to the math classes and other depart
As more classes receive orienta
tion. the lab will eventually he
booked full. Right now faculty
members in several departments are
reviewing and recommending soft
ware purchases for their classes.
When possible, programs will he
placed on the network so they can
However, ail of the computers in
use at West Brunswick aren't in the
lab or on the network; a handful are
scattered throughout various depart
ments and the media center. Their
users need support as well.
"I can't walk down the hall with
out two or three people coming up
to me with a question or needing
help with something on their con.
puier," said Adams. "I don't have
the formal training people who stud
ied computers in college have, but I
can usually get something done."
Along with teacher certification
in secondary English, what Adams
brings to the job is practical experi
ence ? approximately nine years'
use of various computer systems as
a newswriter for print and broadcast
media, and three years as a technical
writer with MD Associates, where
he wrote the documentation for
three or four software applications
used in medical offices.
At her work station, Amanda
Wilson was waiting. She had tried to
store her descriptive paragraph on a
disk that had not been formatted, or
prepared to receive data. She
couldn't remember how to format
the disk and didn't want to chance
losing the work on the monitor
"He told me not to touch any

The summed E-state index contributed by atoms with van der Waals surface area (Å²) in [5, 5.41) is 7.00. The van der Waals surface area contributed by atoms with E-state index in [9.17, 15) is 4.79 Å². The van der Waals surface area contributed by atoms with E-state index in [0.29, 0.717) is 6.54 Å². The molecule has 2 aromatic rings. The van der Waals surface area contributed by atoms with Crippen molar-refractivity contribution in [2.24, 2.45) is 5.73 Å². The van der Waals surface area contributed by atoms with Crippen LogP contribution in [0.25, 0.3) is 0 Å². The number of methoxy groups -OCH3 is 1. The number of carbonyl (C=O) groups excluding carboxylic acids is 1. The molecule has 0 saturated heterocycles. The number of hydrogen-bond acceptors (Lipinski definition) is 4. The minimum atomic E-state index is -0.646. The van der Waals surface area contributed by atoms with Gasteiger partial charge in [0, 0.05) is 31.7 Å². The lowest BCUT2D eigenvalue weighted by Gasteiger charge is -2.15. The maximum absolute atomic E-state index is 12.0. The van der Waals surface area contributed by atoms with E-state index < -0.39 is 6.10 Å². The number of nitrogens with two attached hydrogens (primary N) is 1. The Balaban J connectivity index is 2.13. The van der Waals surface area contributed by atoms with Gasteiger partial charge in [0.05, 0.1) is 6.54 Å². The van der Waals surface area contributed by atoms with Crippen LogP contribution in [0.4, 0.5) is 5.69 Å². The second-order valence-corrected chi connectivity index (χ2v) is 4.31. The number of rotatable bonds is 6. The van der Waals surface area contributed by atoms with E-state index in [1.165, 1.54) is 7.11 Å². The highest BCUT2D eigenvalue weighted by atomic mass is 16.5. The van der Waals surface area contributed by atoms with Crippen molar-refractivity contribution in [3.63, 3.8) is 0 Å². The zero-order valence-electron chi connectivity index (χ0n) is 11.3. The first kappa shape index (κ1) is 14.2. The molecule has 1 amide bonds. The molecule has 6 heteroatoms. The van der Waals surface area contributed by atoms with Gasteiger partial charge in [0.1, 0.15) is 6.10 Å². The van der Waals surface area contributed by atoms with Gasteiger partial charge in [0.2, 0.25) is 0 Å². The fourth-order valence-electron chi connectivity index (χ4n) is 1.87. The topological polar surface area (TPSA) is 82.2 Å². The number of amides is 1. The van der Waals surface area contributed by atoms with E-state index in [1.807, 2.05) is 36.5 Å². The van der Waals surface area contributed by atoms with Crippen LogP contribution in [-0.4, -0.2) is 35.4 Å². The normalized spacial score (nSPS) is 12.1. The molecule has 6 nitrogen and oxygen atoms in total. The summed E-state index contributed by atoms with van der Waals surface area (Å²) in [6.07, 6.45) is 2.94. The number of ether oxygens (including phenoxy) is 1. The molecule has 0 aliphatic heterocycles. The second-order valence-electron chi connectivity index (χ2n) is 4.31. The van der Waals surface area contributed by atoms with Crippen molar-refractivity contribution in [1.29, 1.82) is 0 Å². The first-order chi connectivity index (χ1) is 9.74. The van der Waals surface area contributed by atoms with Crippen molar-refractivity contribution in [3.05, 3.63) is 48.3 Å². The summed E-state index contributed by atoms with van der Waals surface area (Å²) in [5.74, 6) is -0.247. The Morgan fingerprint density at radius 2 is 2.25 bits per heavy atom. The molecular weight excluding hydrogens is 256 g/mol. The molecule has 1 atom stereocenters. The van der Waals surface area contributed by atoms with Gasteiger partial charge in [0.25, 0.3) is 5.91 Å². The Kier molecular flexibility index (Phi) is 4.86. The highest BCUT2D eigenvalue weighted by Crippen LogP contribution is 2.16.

thing, and I'm listening to him," she
said as she waited for Adams to
come to her rescue.
Generally all computers and
printers within the school lab, if not
those elsewhere in each county
school, are connected to a single file
server, creating a local area network,
The network allows users to share
access to programs stored in a single
location and to share information
with other network users. Students
have access to some programs,
teachers to more, administrators to
still others. Passwords and access
codes help maintain confidentiality.
From a work station, Lewis can
interact with student users, monitor
ing work in progress and offering
written suggestions or questions of
her own. She can look at completed
assignments or prepare work of her
own, including grade reports.
Starting this fall all faculty mem
bers at West Brunswick High are
maintaining their grades on comput
er using a program called InteGrade.
Given proper direction, InteGrade
will assign various weights to indi
vidual grades (a mid-term exam
might count 20 percent of a final
grade, for instance), average grades
and even plot a graph that compares
a student's performance with that of
classmates. Teachers can also pre
pare a narrative describing a stu
dent's progress. The program shares
information with the school's
Student Information Management
Parents and students got their first
look at the reporting system when
teachers issued mid-term reports for